Immunoreactive insulin assays do not always indicate the serum concentration of insulin secreted by the patient's pancreas. In insulin-treated diabetic patients, circulating endogenous insulin antibodies compete with antibodies for the added labeled hormone. The immunoassay may then fail to detect a coexisting insulinoma or to diagnose a factitious hypoglycemia induced by surreptitious insulin injections. In these situations a "collateral," less direct approach such as measurement of correlated connecting (C)-peptide concentration may be more revealing.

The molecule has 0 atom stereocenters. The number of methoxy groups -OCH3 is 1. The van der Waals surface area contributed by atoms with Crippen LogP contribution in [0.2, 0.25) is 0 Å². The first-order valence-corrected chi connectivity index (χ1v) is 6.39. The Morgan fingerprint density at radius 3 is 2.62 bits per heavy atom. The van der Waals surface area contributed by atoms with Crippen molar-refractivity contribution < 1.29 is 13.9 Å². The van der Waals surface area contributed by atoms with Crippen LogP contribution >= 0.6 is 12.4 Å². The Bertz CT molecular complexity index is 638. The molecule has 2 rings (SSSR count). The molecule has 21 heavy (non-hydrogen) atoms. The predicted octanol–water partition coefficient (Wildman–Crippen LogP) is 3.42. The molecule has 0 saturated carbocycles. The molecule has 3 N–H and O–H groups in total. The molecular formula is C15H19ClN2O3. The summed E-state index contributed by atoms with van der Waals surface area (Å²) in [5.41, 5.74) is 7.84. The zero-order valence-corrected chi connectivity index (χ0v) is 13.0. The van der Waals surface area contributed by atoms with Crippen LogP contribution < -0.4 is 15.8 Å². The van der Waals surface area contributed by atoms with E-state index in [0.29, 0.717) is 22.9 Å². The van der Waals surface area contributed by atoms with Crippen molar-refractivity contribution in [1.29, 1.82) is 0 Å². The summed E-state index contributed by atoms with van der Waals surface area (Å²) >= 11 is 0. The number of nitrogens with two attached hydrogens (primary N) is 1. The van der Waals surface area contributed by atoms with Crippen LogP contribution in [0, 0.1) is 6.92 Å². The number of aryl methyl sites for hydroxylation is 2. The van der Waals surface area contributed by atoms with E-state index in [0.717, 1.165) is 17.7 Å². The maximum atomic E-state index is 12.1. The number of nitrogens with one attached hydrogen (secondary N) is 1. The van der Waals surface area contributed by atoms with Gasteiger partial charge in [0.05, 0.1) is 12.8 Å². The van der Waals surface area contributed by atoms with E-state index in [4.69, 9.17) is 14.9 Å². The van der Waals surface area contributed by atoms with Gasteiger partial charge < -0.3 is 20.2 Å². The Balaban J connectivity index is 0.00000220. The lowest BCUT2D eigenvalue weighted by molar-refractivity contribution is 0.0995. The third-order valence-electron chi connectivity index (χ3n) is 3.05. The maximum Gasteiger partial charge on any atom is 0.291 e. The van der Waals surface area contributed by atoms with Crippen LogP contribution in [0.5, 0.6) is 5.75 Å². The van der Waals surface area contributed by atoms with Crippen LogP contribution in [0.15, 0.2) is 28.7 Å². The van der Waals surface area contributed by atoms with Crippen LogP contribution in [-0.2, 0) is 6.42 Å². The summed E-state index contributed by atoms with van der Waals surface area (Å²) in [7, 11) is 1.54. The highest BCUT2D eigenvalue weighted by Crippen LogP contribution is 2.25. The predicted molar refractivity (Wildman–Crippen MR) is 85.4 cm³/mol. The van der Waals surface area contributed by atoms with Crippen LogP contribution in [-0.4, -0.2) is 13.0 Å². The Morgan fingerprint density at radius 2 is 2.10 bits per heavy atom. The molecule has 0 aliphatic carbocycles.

C-peptide, which forms the connecting link between alpha and beta chains of the proinsulin molecule, is released from the beta cells into the circulatory system when proinsulin is converted into insulin. Secreted in equimolar quantities with insulin, the peptide follows a different metabolic route, but retains a reproducible correlation with insulin. Its determination thus provides a truer reflection of endogenous insulin concentration than the insulin radioimmunoassay. Used as an index of beta-cell function, the response of